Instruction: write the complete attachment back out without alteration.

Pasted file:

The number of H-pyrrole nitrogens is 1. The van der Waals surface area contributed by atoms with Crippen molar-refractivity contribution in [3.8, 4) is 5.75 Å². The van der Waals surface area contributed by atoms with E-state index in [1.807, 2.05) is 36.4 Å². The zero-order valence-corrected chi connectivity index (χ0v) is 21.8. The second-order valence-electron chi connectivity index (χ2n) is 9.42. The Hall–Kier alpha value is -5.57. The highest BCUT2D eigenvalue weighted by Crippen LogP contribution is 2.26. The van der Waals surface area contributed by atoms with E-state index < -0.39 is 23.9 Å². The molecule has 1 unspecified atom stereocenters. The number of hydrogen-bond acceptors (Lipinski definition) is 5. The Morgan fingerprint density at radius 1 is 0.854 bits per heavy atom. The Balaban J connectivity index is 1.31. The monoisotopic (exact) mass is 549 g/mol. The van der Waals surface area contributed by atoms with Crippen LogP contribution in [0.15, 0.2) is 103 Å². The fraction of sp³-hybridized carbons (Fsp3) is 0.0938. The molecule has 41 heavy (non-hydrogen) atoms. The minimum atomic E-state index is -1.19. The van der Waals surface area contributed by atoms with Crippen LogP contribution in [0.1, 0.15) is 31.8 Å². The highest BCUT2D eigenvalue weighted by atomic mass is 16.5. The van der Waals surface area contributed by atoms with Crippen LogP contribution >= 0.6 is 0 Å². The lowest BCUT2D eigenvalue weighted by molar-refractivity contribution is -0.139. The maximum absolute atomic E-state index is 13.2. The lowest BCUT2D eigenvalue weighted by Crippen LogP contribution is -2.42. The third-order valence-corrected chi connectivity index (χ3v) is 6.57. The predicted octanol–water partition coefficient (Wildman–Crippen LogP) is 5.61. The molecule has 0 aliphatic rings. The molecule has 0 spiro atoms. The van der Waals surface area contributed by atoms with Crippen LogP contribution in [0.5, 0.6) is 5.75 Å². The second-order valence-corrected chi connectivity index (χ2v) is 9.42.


The number of H-pyrrole nitrogens is 1. The van der Waals surface area contributed by atoms with Crippen molar-refractivity contribution in [3.8, 4) is 5.75 Å². The van der Waals surface area contributed by atoms with E-state index in [1.807, 2.05) is 36.4 Å². The zero-order valence-corrected chi connectivity index (χ0v) is 21.8. The second-order valence-electron chi connectivity index (χ2n) is 9.42. The Hall–Kier alpha value is -5.57. The highest BCUT2D eigenvalue weighted by Crippen LogP contribution is 2.26. The van der Waals surface area contributed by atoms with E-state index < -0.39 is 23.9 Å². The molecule has 1 unspecified atom stereocenters. The number of hydrogen-bond acceptors (Lipinski definition) is 5. The Morgan fingerprint density at radius 1 is 0.854 bits per heavy atom. The Balaban J connectivity index is 1.31. The monoisotopic (exact) mass is 549 g/mol. The van der Waals surface area contributed by atoms with Crippen LogP contribution in [0.15, 0.2) is 103 Å². The fraction of sp³-hybridized carbons (Fsp3) is 0.0938. The molecule has 41 heavy (non-hydrogen) atoms. The minimum atomic E-state index is -1.19. The van der Waals surface area contributed by atoms with Crippen LogP contribution in [0.1, 0.15) is 31.8 Å². The highest BCUT2D eigenvalue weighted by atomic mass is 16.5. The van der Waals surface area contributed by atoms with Crippen LogP contribution >= 0.6 is 0 Å². The lowest BCUT2D eigenvalue weighted by molar-refractivity contribution is -0.139. The maximum absolute atomic E-state index is 13.2. The lowest BCUT2D eigenvalue weighted by Crippen LogP contribution is -2.42. The third-order valence-corrected chi connectivity index (χ3v) is 6.57. The predicted octanol–water partition coefficient (Wildman–Crippen LogP) is 5.61. The molecule has 0 aliphatic rings. The molecule has 0 spiro atoms. The van der Waals surface area contributed by atoms with Crippen LogP contribution in [0.5, 0.6) is 5.75 Å². The second-order valence-corrected chi connectivity index (χ2v) is 9.42.